A True Demonstration of Impartial Humanitarianism
At the outbreak of the Great War, the American Red Cross announced a special appeal to fund a hospital relief ship bound for Europe. The mission would embody the principles of neutrality and impartiality by providing medical aid to combat casualties on both sides of the war.
Thanks to an amazing show of public support, the ship launched on Sept. 12, 1914, exactly one month and nine days after the appeal was announced. The SS Red Cross, better known as the “Mercy Ship,” was originally the German passenger steamer Hamburg of the Hamburg-American line which offered the ship free of charge to the Red Cross.
Life Onboard Ship
In addition to medical equipment and supplies, 170 surgeons and nurses were onboard the ship.
A call for nurses went out to Red Cross chapters who, thanks to the efforts of Jane Delano, Head of the Red Cross Nursing Service, already had a pool of registered nurses. There were exacting requirements. The nurses had to be natural-born U.S. citizens, complete a physical examination, be vaccinated against smallpox and typhoid, and agree to a six-month commitment.
During the crossing the nurses filled their days attending lectures given by the surgeons on topics such as infectious diseases, anatomy and field surgery. They had physical exercises, practiced nursing techniques and studied French and German. As seen below, many of the nurses kept a diary of their experiences.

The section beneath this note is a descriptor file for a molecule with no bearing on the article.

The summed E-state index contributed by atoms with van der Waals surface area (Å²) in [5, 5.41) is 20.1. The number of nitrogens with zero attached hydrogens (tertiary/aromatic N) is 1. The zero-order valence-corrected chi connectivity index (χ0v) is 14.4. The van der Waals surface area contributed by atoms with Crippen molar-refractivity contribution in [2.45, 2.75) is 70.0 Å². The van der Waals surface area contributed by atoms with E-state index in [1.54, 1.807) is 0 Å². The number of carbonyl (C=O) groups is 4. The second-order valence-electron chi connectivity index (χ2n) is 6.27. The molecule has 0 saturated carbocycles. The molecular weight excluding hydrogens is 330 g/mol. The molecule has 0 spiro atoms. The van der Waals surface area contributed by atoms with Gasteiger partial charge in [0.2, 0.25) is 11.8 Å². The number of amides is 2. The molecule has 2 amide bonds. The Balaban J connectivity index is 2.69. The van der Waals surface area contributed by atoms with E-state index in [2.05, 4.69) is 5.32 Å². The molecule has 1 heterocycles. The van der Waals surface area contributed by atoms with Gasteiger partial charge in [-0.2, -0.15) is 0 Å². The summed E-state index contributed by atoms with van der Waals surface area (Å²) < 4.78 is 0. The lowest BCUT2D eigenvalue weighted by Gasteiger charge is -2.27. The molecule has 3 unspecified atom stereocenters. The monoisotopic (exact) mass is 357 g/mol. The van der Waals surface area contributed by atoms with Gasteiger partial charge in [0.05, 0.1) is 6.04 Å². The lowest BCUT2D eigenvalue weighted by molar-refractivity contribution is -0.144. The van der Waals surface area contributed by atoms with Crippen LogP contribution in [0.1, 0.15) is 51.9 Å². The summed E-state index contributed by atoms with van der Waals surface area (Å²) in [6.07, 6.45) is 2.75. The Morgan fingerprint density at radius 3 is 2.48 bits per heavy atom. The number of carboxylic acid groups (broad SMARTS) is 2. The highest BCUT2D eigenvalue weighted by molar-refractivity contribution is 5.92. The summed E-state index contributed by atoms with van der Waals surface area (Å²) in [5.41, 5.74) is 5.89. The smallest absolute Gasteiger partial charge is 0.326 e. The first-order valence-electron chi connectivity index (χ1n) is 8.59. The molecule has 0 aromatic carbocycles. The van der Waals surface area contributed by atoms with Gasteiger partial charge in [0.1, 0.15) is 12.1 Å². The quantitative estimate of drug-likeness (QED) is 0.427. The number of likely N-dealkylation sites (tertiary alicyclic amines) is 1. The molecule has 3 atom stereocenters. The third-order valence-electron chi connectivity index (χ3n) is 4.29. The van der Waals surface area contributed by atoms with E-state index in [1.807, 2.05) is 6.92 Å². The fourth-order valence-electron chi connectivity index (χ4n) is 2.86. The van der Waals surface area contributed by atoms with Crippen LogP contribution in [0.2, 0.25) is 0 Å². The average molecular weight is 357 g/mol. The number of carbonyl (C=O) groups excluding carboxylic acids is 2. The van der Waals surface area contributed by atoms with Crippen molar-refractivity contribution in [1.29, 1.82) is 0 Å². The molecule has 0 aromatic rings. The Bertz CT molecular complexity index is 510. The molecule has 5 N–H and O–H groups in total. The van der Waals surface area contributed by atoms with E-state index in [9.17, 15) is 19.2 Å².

Overseas the medical personnel worked in teams of three surgeons and 12 nurses each. One or more teams offered emergency aid to each of the countries involved in the war. With later personnel additions, 16 teams were providing neutral relief to the nations at war. In all, 350 surgeons and nurses participated.
The medical teams had to be innovative in adapting various sites for their hospital work. In Devon, England, one team worked at Oldway Mansion, a country estate. Pau, France, another team adapted the Palais d’Hiver casino.
Not all locations were retrofits. Germany and Austria had efficient hospitals for the Red Cross workers. In Serbia, however, conditions were more primitive and the medical teams there were the closest to and involved in actual battle.
While some of the doctors and nurses returned home at the completion of their six-month period, most teams stayed in place.
In October 1915, funding constraints and a blockade of Germany which would not allow medical supplies to pass through, forced the Red Cross to end the relief effort. Teams were withdrawn from Europe, but many of the doctors and nurses who were part of the original Mercy Ship stayed on. They volunteered by assisting and cooperating with other organizations offering war relief.
To find out more about the Red Cross and our history during World War I, please visit our website.